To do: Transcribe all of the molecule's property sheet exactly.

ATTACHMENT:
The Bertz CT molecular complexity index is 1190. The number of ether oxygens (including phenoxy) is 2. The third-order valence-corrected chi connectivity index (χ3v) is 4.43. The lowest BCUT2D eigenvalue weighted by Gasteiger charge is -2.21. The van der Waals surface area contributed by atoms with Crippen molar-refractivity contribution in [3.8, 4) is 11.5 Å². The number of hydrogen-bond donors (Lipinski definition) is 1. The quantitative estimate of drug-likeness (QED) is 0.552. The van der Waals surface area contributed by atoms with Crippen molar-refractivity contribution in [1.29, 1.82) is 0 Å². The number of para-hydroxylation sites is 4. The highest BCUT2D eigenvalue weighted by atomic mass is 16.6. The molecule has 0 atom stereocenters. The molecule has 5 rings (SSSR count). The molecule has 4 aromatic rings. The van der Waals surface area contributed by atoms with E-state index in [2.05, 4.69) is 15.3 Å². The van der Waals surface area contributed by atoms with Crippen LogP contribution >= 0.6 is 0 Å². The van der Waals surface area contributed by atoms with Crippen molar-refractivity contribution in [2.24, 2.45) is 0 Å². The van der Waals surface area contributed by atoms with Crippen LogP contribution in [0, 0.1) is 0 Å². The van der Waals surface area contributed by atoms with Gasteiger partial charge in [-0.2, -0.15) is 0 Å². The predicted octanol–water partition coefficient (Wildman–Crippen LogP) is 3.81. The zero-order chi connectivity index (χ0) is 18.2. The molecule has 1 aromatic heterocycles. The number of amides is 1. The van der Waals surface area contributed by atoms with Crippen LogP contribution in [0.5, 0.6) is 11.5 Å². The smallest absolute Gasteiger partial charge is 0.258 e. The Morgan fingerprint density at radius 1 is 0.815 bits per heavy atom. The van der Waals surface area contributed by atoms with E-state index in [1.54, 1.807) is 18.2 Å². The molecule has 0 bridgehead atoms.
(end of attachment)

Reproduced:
The Bertz CT molecular complexity index is 1190. The number of ether oxygens (including phenoxy) is 2. The third-order valence-corrected chi connectivity index (χ3v) is 4.43. The lowest BCUT2D eigenvalue weighted by Gasteiger charge is -2.21. The van der Waals surface area contributed by atoms with Crippen molar-refractivity contribution in [3.8, 4) is 11.5 Å². The number of hydrogen-bond donors (Lipinski definition) is 1. The quantitative estimate of drug-likeness (QED) is 0.552. The van der Waals surface area contributed by atoms with Crippen molar-refractivity contribution in [1.29, 1.82) is 0 Å². The number of para-hydroxylation sites is 4. The highest BCUT2D eigenvalue weighted by atomic mass is 16.6. The molecule has 0 atom stereocenters. The molecule has 5 rings (SSSR count). The molecule has 4 aromatic rings. The van der Waals surface area contributed by atoms with E-state index in [2.05, 4.69) is 15.3 Å². The van der Waals surface area contributed by atoms with Crippen LogP contribution >= 0.6 is 0 Å². The van der Waals surface area contributed by atoms with Crippen molar-refractivity contribution in [2.24, 2.45) is 0 Å². The van der Waals surface area contributed by atoms with Crippen LogP contribution in [0, 0.1) is 0 Å². The van der Waals surface area contributed by atoms with Gasteiger partial charge in [-0.2, -0.15) is 0 Å². The predicted octanol–water partition coefficient (Wildman–Crippen LogP) is 3.81. The zero-order chi connectivity index (χ0) is 18.2. The molecule has 1 aromatic heterocycles. The number of amides is 1. The van der Waals surface area contributed by atoms with Crippen LogP contribution in [0.5, 0.6) is 11.5 Å². The smallest absolute Gasteiger partial charge is 0.258 e. The Morgan fingerprint density at radius 1 is 0.815 bits per heavy atom. The van der Waals surface area contributed by atoms with E-state index in [1.54, 1.807) is 18.2 Å². The molecule has 0 bridgehead atoms.